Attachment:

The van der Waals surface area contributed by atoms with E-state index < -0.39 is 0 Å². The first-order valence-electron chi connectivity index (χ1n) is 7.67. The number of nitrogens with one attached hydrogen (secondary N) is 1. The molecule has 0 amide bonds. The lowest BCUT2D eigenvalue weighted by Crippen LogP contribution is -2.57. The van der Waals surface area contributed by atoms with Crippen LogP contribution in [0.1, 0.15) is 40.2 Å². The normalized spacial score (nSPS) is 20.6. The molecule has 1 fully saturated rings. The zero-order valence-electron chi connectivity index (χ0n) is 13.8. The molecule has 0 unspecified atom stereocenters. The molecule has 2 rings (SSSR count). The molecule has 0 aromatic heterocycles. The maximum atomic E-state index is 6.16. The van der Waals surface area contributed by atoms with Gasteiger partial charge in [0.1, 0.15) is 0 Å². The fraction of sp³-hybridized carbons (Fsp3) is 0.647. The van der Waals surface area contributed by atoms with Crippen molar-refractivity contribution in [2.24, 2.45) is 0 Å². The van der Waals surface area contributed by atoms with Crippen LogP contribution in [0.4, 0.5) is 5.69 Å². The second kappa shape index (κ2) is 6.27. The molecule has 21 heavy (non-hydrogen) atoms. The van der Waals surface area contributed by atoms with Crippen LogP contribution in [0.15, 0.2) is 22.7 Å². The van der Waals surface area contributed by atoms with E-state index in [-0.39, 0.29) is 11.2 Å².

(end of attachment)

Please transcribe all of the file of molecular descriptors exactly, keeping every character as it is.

The van der Waals surface area contributed by atoms with E-state index < -0.39 is 0 Å². The first-order valence-electron chi connectivity index (χ1n) is 7.67. The number of nitrogens with one attached hydrogen (secondary N) is 1. The molecule has 0 amide bonds. The lowest BCUT2D eigenvalue weighted by Crippen LogP contribution is -2.57. The van der Waals surface area contributed by atoms with Crippen LogP contribution in [0.1, 0.15) is 40.2 Å². The normalized spacial score (nSPS) is 20.6. The molecule has 1 fully saturated rings. The zero-order valence-electron chi connectivity index (χ0n) is 13.8. The molecule has 0 unspecified atom stereocenters. The molecule has 2 rings (SSSR count). The molecule has 0 aromatic heterocycles. The maximum atomic E-state index is 6.16. The van der Waals surface area contributed by atoms with Gasteiger partial charge in [0.1, 0.15) is 0 Å². The fraction of sp³-hybridized carbons (Fsp3) is 0.647. The van der Waals surface area contributed by atoms with Crippen molar-refractivity contribution in [2.24, 2.45) is 0 Å². The van der Waals surface area contributed by atoms with Crippen LogP contribution in [0.4, 0.5) is 5.69 Å². The second kappa shape index (κ2) is 6.27. The molecule has 21 heavy (non-hydrogen) atoms. The van der Waals surface area contributed by atoms with Crippen LogP contribution in [0.15, 0.2) is 22.7 Å². The van der Waals surface area contributed by atoms with E-state index in [-0.39, 0.29) is 11.2 Å².